In the day-to-day life of the church, the pastor may be making a lot of the decisions, but he ought to be conscious of what his people are saying and thinking along the way.

Pastor/People and Who is the Expert?

Turning from the authority structure of a church to the matter of expertise and experience, it is true that the more well-studied, skilled, and experienced a pastor is, the more people will listen to what he says. When I was a young pastor, I said a lot of the same things I say now, but they seem to carry more weight now that I have been at it a while. Perhaps I have learned better ways to communicate (undoubtedly true), and certainly I have seen a few shipwrecks I can point to and say, “I told them so.” And I have simply spent more time in the Word. It all adds up. It does seem that people listen to me somewhat better than they used to.

If you have made it this far, I would like to close by linking to a post by Jay Adams. He put this up just the other day and it bears on what we are talking about. He is writing about counseling, but I think it also applies here. He makes a distinction between what we can command and what we can suggest. I am suggesting that between the two there is some kind of biblical exhortation that is Biblical and should be listened to. In the end, though the office of pastor does carry authority, the people have feet with which they can vote and they often do. Many simply travel around until they find a pastor who agrees with them (or doesn’t care). In any case, Dr. Adams says some things here that seem to fit and he says it much more briefly than I seem to be able to do!

Probably more needs to be said to really answer Dan’s question fully, but hopefully this will get us started. Perhaps in the comments you can force me to be clearer. Brevity is another matter.



  1. Dan Salter says:

    Okay, I understand the general outline you provide. A couple of follow-up questions– A pastor’s authority includes admonition. Should a congregation member ever admonish another member? or is that the exclusive job of a pastor? If a member can admonish another, how is a pastor’s authority in that regard different?

    Certain passages indicate the need for obedience to the authority of a leader. Is this blind obedience (in other words, if the pastor admonishes me to do or not to do something, do I obey without question, waiving my responsibility for thinking on my own and determining whether such action is correct)?
    If not and I should first adjudicate what is my right course of action, is not “obeying” the leader an act of defiance? If I do agree with the rightness of the authority’s admonition, what is the Scriptural injunction for? Does it apply only to those who know to do right but act in rebellion?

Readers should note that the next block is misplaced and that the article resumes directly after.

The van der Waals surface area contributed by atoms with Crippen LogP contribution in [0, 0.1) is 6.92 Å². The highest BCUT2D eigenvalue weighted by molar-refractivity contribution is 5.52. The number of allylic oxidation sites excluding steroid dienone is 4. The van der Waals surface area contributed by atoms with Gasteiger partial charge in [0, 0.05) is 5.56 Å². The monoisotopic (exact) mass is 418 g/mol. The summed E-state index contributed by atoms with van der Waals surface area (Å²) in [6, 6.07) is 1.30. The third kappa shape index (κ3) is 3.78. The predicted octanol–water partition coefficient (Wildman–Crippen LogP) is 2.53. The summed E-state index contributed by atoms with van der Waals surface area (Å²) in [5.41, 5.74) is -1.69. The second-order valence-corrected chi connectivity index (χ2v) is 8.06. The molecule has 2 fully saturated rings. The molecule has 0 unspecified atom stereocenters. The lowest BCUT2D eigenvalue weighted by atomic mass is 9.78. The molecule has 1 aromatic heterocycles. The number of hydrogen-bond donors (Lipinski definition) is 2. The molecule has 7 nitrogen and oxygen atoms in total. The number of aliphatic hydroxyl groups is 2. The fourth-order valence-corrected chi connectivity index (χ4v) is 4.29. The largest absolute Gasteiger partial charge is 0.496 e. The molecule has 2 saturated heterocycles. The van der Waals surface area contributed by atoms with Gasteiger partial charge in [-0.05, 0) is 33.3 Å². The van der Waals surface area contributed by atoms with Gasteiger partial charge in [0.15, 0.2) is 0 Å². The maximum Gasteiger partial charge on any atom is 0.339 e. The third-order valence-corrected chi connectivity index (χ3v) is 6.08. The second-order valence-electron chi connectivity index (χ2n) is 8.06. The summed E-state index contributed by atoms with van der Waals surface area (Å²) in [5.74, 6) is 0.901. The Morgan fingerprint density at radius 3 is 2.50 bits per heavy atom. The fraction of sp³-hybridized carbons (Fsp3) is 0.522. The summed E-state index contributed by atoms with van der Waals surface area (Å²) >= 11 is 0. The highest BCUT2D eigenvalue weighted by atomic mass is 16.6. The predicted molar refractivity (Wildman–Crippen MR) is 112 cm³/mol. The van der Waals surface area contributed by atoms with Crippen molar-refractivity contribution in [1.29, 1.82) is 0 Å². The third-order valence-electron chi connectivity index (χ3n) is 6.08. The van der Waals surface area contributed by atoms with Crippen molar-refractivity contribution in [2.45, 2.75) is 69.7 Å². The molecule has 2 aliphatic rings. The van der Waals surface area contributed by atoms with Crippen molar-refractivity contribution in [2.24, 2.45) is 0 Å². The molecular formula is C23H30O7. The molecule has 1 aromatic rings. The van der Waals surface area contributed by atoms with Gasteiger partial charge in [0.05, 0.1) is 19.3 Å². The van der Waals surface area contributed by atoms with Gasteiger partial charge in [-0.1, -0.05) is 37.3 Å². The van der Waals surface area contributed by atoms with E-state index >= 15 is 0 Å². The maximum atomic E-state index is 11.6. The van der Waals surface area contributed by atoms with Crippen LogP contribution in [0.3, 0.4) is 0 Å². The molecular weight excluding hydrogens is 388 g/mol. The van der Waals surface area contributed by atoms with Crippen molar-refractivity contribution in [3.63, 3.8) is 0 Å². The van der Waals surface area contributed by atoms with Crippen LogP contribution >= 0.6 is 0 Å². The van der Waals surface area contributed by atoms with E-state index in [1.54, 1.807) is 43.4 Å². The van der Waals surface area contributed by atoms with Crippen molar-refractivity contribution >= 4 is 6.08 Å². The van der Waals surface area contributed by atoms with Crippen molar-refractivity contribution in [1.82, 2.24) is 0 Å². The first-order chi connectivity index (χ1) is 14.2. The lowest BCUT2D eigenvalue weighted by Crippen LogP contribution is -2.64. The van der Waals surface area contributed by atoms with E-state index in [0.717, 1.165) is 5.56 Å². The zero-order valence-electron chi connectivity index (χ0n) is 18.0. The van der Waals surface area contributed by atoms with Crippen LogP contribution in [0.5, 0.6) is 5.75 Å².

• Dan you ask great questions. You must have inherited an analytical mind from someone!

      All believers have some level of authority in admonishing one another, but Paul does insist that we have at least two witnesses to receive a rebuke of an elder. It does seem there is some difference between the office of elder/pastor and the layman. Nevertheless, we are all admonished to bear one another’s burdens. If that includes admonition and rebuke, and I think it does, then there is universal Scriptural authority for this.

      The pastor’s authority in this area does seem to differ from the average member. I am struggling to define this, but it does seem there are differences. I was going to say that folks somewhat expect a pastor to intervene in their lives and might ‘take it’ better from him than from another member, but that isn’t always the case. I’ll have to think on this some more to express it better.

      I don’t believe the Bible ever demands blind loyalty to any authority. We are responsible first to God. This is where soul liberty comes in.

      If you disagree with a pastor’s rebuke/exhortation, the consequences could involve leaving the church, but this isn’t always the case. Some will coexist as best they can while remaining at disagreement on the issue. If they can do this without causing a controversy in the local church, such a relationship can be maintained for some time.

      I am not quite sure about what you mean in your last three questions. Perhaps you could give them another try?

      Don Johnson
      Jer 33.3

  2. Keith says:


    This may be slightly off topic, but I think it is sufficiently related to justify hitting the “submit” button:

    Earlier in this discussion you said that the only justification for congregational government is that it is the N.T. pattern. Could you show me where in the N.T. we can see a congregational vote or a quarterly or annual business meeting.


    • Hi Keith